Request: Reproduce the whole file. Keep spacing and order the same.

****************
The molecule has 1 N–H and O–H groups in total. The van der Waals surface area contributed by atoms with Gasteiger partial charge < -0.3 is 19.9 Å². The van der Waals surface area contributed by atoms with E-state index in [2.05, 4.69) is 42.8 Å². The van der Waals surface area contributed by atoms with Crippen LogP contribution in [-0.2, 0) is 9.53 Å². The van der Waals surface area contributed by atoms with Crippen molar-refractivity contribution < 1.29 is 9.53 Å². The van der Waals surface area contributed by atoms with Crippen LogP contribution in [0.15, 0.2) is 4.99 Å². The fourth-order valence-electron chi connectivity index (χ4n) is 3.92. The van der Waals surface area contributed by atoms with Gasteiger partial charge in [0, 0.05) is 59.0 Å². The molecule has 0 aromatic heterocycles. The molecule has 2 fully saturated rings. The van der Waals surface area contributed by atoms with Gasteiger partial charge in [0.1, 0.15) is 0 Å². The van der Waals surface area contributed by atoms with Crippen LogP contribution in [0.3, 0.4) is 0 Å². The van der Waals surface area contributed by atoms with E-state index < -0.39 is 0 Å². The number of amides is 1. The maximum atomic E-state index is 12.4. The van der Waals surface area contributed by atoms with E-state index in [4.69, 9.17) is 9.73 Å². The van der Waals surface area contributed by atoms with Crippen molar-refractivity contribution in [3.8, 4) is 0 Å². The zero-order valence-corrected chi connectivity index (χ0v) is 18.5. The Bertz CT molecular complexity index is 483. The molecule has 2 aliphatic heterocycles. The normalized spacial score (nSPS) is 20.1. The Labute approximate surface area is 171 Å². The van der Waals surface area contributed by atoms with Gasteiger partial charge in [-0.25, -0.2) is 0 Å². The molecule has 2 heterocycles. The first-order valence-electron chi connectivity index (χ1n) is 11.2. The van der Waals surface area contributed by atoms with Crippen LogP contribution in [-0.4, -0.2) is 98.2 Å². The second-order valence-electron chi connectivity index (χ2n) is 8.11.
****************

The molecule has 1 N–H and O–H groups in total. The van der Waals surface area contributed by atoms with Gasteiger partial charge < -0.3 is 19.9 Å². The van der Waals surface area contributed by atoms with E-state index in [2.05, 4.69) is 42.8 Å². The van der Waals surface area contributed by atoms with Crippen LogP contribution in [-0.2, 0) is 9.53 Å². The van der Waals surface area contributed by atoms with Crippen molar-refractivity contribution < 1.29 is 9.53 Å². The van der Waals surface area contributed by atoms with Crippen LogP contribution in [0.15, 0.2) is 4.99 Å². The fourth-order valence-electron chi connectivity index (χ4n) is 3.92. The van der Waals surface area contributed by atoms with Gasteiger partial charge in [0, 0.05) is 59.0 Å². The molecule has 0 aromatic heterocycles. The molecule has 2 fully saturated rings. The van der Waals surface area contributed by atoms with Gasteiger partial charge in [0.1, 0.15) is 0 Å². The van der Waals surface area contributed by atoms with Crippen LogP contribution in [0.3, 0.4) is 0 Å². The van der Waals surface area contributed by atoms with E-state index < -0.39 is 0 Å². The number of amides is 1. The maximum atomic E-state index is 12.4. The van der Waals surface area contributed by atoms with E-state index in [4.69, 9.17) is 9.73 Å². The van der Waals surface area contributed by atoms with Crippen molar-refractivity contribution in [3.8, 4) is 0 Å². The zero-order valence-corrected chi connectivity index (χ0v) is 18.5. The Bertz CT molecular complexity index is 483. The molecule has 2 aliphatic heterocycles. The normalized spacial score (nSPS) is 20.1. The Labute approximate surface area is 171 Å². The van der Waals surface area contributed by atoms with Gasteiger partial charge in [-0.25, -0.2) is 0 Å². The molecule has 2 heterocycles. The first-order valence-electron chi connectivity index (χ1n) is 11.2. The van der Waals surface area contributed by atoms with Crippen LogP contribution in [-0.4, -0.2) is 98.2 Å². The second-order valence-electron chi connectivity index (χ2n) is 8.11.